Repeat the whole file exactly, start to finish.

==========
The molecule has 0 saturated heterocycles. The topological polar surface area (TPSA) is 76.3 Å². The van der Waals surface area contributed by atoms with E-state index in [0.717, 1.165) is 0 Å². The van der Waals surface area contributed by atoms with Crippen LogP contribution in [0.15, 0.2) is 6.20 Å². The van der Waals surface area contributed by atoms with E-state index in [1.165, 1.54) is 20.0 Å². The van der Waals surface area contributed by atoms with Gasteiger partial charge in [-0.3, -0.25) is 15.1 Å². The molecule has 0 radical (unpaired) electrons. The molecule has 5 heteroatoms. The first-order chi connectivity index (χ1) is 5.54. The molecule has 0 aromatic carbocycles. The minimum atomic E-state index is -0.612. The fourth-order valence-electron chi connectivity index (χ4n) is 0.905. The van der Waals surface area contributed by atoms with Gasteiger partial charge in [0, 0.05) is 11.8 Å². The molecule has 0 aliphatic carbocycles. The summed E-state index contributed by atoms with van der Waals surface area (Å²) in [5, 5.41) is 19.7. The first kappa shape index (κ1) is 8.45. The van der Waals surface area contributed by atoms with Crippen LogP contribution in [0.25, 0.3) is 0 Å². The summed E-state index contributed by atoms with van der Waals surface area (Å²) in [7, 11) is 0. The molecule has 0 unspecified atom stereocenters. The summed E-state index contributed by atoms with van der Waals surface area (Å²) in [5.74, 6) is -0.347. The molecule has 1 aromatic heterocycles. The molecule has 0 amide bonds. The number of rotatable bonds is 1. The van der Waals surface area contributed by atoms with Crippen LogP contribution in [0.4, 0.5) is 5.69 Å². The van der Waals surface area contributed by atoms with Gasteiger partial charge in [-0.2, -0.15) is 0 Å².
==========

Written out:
The molecule has 0 saturated heterocycles. The topological polar surface area (TPSA) is 76.3 Å². The van der Waals surface area contributed by atoms with E-state index in [0.717, 1.165) is 0 Å². The van der Waals surface area contributed by atoms with Crippen LogP contribution in [0.15, 0.2) is 6.20 Å². The van der Waals surface area contributed by atoms with E-state index in [1.165, 1.54) is 20.0 Å². The van der Waals surface area contributed by atoms with Gasteiger partial charge in [-0.3, -0.25) is 15.1 Å². The molecule has 0 radical (unpaired) electrons. The molecule has 5 heteroatoms. The first-order chi connectivity index (χ1) is 5.54. The molecule has 0 aromatic carbocycles. The minimum atomic E-state index is -0.612. The fourth-order valence-electron chi connectivity index (χ4n) is 0.905. The van der Waals surface area contributed by atoms with Gasteiger partial charge in [0, 0.05) is 11.8 Å². The molecule has 0 aliphatic carbocycles. The summed E-state index contributed by atoms with van der Waals surface area (Å²) in [5, 5.41) is 19.7. The first kappa shape index (κ1) is 8.45. The van der Waals surface area contributed by atoms with Crippen LogP contribution in [0.25, 0.3) is 0 Å². The summed E-state index contributed by atoms with van der Waals surface area (Å²) in [7, 11) is 0. The molecule has 0 unspecified atom stereocenters. The summed E-state index contributed by atoms with van der Waals surface area (Å²) in [5.74, 6) is -0.347. The molecule has 1 aromatic heterocycles. The molecule has 0 amide bonds. The number of rotatable bonds is 1. The van der Waals surface area contributed by atoms with Crippen LogP contribution in [0.4, 0.5) is 5.69 Å². The van der Waals surface area contributed by atoms with Gasteiger partial charge in [-0.2, -0.15) is 0 Å².